When Cyrus gave the exiles permission to return to their homeland in 537 BCE, many did not do so. They had adjusted to life in Babylon and there was very little infrastructure in their native land. Those who chose to stay were creative and wrote about it. So many did not want to return with the Golah, the “Holy Seed” as they liked to call themselves, because they were considered too self-righteous and narrow minded. For their part, the Golah saw the resident Samaritan locals there when they returned as a godless community who had not suffered as they had. They did not really consider them Jews at all.
The origins of the Samaritans are rather obscure. They are Israelites of Central Palestine, generally considered the descendants of those who were planted in Samaria by the Assyrian kings about 722 BC. According to inscriptions from Sargon’s palace at Khorsabad, the Assyrian king claims that 27,290 people in Samaria were relocated to Assyria, and the capital city Samaria (Shomron) was destroyed and later rebuilt by Sargon. As a common Assyrian conquest practice, the Israelite exiles were replaced by people from Mesopotamia and other areas (2 Kings 17 24-26): “And the king of Assyria brought men from Babylon, and from Cuthah, and from Ava, and from Hamath, and from Sepharvaim, and placed them in the cities of Samaria instead of the children of Israel: and they possessed Samaria, and dwelt in the cities thereof”. Since they were a minority, in due course they converted to the local faith.
The Samaritans themselves claim to be the descendants of Ahab (reigned 869-850 BCE) and Jehu’s (reigned 842-815) northern kingdom of Samaria. When the Northern Kingdom fell to the Assyrians in 721 BCE, many of the inhabitants fled south from Samaria to the Southern Kingdom of Judah to seek refuge. They were absorbed into the population of Jerusalem, but some remained on home soil and continued their own traditions. When the exiles returned, they found that during their absence the Assyrian colonists had intermarried with the relics of the old northern tribes that now inhabited Samaria. The Jews rejected the friendship of “this cross-bred race”, and the ancient hatred began”.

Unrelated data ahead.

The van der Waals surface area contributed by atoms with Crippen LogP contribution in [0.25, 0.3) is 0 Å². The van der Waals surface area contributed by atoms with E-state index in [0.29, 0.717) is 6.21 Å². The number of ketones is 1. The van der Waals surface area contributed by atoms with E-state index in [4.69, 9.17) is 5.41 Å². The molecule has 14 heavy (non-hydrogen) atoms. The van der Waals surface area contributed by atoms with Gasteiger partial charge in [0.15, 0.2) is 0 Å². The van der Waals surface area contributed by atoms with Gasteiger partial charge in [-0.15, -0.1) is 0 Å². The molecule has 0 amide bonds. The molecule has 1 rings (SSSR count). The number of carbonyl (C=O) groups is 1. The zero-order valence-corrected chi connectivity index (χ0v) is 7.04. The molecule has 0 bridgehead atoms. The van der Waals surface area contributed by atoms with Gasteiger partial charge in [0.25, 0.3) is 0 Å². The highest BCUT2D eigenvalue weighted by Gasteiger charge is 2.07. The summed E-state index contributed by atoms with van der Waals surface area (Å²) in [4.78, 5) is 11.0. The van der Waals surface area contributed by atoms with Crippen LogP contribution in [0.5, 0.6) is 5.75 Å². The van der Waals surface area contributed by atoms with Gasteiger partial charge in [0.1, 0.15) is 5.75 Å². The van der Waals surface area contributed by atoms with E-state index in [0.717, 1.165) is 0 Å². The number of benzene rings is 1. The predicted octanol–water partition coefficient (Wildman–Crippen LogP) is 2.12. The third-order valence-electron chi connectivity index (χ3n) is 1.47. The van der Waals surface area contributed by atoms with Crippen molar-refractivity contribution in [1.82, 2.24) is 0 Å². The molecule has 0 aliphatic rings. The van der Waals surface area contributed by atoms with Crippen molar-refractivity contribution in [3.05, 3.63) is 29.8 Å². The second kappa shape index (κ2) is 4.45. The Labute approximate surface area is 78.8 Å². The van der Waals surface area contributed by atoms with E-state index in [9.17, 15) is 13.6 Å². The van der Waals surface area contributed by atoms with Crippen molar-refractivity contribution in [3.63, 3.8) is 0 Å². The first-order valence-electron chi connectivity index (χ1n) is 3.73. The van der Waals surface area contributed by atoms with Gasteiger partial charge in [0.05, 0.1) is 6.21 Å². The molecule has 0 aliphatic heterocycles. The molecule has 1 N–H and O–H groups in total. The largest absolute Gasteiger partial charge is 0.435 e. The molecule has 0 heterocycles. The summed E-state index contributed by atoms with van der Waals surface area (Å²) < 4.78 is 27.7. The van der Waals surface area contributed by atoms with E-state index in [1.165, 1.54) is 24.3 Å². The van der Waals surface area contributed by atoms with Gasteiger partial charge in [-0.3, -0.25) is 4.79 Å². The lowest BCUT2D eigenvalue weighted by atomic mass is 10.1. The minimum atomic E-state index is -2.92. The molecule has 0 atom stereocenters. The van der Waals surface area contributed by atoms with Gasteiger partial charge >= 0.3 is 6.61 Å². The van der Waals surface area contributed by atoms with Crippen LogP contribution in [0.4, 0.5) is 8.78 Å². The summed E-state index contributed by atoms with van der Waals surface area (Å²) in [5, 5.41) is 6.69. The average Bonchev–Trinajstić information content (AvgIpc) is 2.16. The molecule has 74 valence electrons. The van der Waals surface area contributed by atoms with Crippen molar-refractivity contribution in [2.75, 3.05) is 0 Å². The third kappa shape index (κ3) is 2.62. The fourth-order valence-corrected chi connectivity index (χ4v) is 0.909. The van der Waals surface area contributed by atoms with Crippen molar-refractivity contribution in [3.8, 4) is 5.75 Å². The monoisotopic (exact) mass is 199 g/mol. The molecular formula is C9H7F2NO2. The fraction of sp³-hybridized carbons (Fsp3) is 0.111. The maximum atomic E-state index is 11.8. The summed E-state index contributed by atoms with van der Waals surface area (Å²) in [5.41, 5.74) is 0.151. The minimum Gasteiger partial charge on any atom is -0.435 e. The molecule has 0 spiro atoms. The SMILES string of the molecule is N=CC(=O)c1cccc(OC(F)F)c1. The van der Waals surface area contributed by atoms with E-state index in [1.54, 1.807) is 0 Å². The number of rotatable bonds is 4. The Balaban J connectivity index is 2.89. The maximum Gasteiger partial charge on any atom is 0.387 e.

Although these Samaritans belonged to the broad spectrum of Judaism, their traditions were distinct from those observed in Judah. Their faith was Jewish monotheism, but they had shaken off the influence of Judaism by developing their own religious identity. Their canon consisted of only the Pentateuch, the first five books of the Old Testament, and then only in their own special version thereof, which they considered the sole source and standard for faith and conduct. The Samaritans held Moses in high regard, Moses being the prophet through whom the law was revealed. They rejected the sanctuary of Jerusalem and replaced it with the older Israelite sanctuary of Shechem.
The Samaritans’ place on the margins of Jewish society at the time of Christ is emphasised in the parable of the Good Samaritan, and their status among Orthodox Jews has not risen much since then. They still live there, a small in-bred clique, maintaining their traditions and festivals. For them the sacred mountain is still Mount Gerizim, where they still gather in their white robes to celebrate Passover with feasting and prayer.
 See the Bible Walks website on Mount Gerizim at http://www.biblewalks.com/Sites/MountGerizim.html
 Matthew Sturgis, It Ain’t Necessarily So – Investigating the Truth of the Biblical Past, (volume to accompany the ITV series) Headline Book Publishing, London 2001, 213.
 H.V.Morton, In the Steps of the Master, Methuen, London, 1953, 160.
 Ibn Warraq, Why I am not a Muslim, Prometheus Books, New York, 1995 (2003), pp 82-83.
 Sturgis, op cit, 213-4.